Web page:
Boebert wrong about when Gatling guns were invented, right on scope of the Second Amendment

Boebert wrong about when Gatling guns were invented, right on scope of the Second Amendment
AP Photo/Jacquelyn Martin

The anti-gun left is having a lot of fun with Rep. Lauren Boebert’s claim that Gatling guns were around when the Second Amendment was ratified, but they’re completely (and intentionally) missing the broader point that she was correctly making: the right to keep and bear arms doesn’t just apply to those arms that were around in 1791, and it didn’t prevent private citizens from owning even non-bearable arms like cannons (or Gatling guns, once they were introduced by inventor Richard Jordan Gatling in 1861).

A more fundamental error on Boebert’s part was saying that Gatling guns are “fully automatic.” According to the ATF, the original Gatling gun and all other replicas are not machine guns, nor are they fully-automatic, because “[t]he original Gatling Gun is a rapid-firing, hand-operated weapon. The rate of fire is regulated by the rapidity of the hand-cranking movement, manually controlled by the operator. It is not a “machinegun” as that term is defined in 26 U.S.C. 5845(b} because it is not a weapon that fires automatically.”

As long as the Gatling gun is cranked by hand and not a machine, it’s not a machine gun, in other words.

Now all this is fairly esoteric knowledge, and I guarantee you that whoever runs the “PatriotTakes” account on Twitter had no idea when the Gatling gun was first introduced before looking it up themselves. It also misses Boebert’s broader point, which is that the Second Amendment has never allowed the kinds of sweeping bans on commonly-owned arms that are at the heart of the gun control movement. Joe Biden and his demonstrably false statements about cannon ownership aside, we’ve also seen anti-gun politicians like New York Gov. Kathy Hochul claim that the Second Amendment only protects the right to keep and bear muskets and declaring she’s ready to “go back” to the arms that were in use back in 1788.

The Supreme Court has repeatedly addressed this issue, including in last week’s opinion in Bruen, and time and time again the justices have stated that the Second Amendment does not only protect arms that were in use at the time the amendment was ratified. Here’s what Justice Samuel Alito had to say in his concurring opinion in a case that rejected a Massachusetts ban on stun guns back in 2016:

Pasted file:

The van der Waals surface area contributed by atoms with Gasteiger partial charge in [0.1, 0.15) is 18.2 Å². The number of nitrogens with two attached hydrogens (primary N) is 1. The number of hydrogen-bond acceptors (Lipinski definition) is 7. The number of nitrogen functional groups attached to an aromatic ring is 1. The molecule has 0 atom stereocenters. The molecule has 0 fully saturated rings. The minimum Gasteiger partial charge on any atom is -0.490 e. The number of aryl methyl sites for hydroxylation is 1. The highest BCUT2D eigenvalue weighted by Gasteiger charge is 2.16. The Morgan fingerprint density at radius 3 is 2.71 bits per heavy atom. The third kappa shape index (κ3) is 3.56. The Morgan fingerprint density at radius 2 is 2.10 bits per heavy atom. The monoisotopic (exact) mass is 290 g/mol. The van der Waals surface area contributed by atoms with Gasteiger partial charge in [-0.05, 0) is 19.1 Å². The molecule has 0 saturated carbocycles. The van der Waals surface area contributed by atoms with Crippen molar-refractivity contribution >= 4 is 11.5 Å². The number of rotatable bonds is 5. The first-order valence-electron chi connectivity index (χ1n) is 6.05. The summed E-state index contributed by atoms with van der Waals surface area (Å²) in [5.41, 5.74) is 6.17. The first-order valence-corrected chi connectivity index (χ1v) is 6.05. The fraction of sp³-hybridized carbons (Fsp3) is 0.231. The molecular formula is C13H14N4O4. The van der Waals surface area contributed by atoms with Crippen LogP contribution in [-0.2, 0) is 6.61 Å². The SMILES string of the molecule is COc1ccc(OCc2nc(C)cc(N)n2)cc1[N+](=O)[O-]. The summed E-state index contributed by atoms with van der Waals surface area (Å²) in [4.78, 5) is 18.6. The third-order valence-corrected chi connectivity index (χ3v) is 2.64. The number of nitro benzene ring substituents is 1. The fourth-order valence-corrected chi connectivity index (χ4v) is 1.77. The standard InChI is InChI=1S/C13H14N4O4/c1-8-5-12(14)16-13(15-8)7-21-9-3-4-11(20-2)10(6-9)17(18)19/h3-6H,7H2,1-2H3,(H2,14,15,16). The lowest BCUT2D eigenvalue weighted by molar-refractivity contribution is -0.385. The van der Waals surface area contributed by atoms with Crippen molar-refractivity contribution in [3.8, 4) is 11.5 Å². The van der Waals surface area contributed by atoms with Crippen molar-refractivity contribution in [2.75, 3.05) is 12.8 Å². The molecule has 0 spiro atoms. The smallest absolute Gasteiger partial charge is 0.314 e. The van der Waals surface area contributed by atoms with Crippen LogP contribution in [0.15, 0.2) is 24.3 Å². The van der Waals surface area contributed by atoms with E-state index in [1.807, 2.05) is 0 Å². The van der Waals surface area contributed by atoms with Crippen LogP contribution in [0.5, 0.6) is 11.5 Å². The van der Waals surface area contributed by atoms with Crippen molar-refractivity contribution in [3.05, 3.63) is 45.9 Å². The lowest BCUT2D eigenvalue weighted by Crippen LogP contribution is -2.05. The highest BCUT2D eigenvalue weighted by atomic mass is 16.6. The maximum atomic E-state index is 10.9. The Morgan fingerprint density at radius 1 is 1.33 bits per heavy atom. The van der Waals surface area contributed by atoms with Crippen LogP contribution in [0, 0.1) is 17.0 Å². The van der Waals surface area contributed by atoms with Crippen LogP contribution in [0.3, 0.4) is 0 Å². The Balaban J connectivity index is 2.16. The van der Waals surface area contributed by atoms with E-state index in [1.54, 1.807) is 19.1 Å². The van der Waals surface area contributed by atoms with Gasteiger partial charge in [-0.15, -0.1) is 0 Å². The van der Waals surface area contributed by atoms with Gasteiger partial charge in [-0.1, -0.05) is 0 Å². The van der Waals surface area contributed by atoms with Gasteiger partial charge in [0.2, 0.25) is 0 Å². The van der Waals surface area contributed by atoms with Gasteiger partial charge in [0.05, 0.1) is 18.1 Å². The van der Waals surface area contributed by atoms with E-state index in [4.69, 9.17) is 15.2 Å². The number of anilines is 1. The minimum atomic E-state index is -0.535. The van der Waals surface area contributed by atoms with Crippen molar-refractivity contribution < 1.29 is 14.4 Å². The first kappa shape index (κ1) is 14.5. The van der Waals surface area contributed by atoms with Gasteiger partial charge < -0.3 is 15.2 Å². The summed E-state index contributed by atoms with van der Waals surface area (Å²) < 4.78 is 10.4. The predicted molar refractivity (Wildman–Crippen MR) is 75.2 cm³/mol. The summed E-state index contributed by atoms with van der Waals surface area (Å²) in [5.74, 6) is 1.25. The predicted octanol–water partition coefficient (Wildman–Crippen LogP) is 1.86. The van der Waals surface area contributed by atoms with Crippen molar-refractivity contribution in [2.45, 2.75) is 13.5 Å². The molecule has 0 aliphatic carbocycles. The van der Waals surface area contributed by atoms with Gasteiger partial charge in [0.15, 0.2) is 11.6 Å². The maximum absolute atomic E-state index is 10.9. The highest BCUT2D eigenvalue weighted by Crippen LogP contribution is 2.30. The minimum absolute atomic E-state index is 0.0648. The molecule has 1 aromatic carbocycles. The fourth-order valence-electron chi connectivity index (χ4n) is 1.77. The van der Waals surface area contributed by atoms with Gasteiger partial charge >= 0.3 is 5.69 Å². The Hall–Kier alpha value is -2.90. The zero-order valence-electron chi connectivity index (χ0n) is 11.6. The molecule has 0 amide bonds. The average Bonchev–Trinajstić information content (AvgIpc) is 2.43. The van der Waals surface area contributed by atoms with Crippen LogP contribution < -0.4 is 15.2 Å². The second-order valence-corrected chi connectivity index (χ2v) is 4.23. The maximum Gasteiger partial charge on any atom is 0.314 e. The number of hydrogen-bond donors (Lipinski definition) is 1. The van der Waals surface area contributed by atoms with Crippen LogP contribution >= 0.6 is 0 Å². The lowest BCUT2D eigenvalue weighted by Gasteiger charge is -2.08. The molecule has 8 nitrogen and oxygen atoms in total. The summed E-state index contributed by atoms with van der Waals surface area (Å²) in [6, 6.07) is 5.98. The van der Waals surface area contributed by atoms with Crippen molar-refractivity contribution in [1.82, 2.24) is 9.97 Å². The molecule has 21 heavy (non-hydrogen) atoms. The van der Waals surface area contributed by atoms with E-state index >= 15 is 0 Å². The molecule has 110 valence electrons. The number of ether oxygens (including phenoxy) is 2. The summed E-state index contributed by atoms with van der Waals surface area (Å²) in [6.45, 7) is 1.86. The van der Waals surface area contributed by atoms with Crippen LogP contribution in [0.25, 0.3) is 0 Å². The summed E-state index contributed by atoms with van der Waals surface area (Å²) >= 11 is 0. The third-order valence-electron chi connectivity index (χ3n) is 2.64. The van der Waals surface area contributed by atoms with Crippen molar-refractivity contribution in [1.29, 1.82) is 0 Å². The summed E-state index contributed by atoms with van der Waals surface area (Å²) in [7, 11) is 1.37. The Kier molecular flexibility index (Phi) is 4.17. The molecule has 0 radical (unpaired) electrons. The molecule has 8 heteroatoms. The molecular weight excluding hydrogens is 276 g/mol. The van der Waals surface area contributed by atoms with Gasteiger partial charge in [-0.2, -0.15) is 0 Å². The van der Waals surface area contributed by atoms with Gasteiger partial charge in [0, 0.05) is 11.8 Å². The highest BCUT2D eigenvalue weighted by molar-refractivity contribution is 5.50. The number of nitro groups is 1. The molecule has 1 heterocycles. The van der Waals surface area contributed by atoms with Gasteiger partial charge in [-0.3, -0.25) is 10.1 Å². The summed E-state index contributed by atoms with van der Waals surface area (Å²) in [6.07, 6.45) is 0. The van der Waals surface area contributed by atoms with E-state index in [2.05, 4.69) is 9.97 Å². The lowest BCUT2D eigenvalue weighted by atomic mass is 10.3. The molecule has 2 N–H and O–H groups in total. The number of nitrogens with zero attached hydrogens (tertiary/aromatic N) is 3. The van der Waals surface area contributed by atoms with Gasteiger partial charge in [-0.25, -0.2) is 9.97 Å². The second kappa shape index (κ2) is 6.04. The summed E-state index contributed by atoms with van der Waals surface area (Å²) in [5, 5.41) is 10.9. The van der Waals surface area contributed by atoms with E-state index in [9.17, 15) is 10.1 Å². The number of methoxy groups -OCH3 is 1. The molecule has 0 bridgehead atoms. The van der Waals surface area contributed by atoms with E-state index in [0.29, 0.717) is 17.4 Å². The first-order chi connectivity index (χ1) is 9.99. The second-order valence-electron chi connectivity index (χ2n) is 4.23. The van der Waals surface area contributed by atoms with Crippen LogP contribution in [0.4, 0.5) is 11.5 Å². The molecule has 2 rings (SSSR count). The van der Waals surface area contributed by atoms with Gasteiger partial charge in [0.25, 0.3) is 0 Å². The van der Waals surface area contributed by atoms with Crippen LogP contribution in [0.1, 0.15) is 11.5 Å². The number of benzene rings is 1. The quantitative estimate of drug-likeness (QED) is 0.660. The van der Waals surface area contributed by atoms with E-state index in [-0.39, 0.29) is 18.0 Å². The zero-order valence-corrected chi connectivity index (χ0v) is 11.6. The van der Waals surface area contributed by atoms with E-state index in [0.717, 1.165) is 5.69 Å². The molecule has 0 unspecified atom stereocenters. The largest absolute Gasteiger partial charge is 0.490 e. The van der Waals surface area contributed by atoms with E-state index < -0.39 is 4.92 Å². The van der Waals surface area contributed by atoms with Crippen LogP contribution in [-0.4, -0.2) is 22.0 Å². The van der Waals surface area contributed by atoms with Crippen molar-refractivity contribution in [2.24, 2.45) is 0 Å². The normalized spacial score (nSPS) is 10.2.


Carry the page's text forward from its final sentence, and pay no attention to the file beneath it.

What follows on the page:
The state court repeatedly framed the question before it as whether a particular weapon was “‘in common use at the time’ of enactment of the Second Amendment.” In Heller, we emphatically rejected such a formulation. We found the argument “that only those arms in existence in the 18th century are protected by the Second Amendment” not merely wrong, but “bordering on the frivolous.” Instead, we held that “the Second Amendment extends, prima facie, to all instruments that constitute bearable arms, even those that were not in existence at the time of the founding.”

… While stun guns were not in existence at the end of the 18th century, the same is true for the weapons most commonly used today for self-defense, namely, revolvers and semiautomatic pistols. Revolvers were virtually unknown until well into the 19th century, and semiautomatic pistols were not invented until near the end of that century. Electronic stun guns are no more exempt from the Second Amendment’s protections, simply because they were unknown to the First Congress, than electronic communications are exempt from the First Amendment, or electronic imaging devices are exempt from the Fourth Amendment.

While the Court hasn’t ruled directly on the constitutionality of bans on so-called assault weapons or “large capacity” magazines, the test it’s laid out for determining whether or not those arms are protected by the Second Amendment leaves little doubt, at least in my mind, as to how the justices should decide those cases if and when they have the opportunity. And while Lauren Boebert may be a little off on her history and definition of a “machine gun,” she’s absolutely correct about the scope of the Second Amendment and what it means for arms that are much more commonly owned than Gatling guns ever were.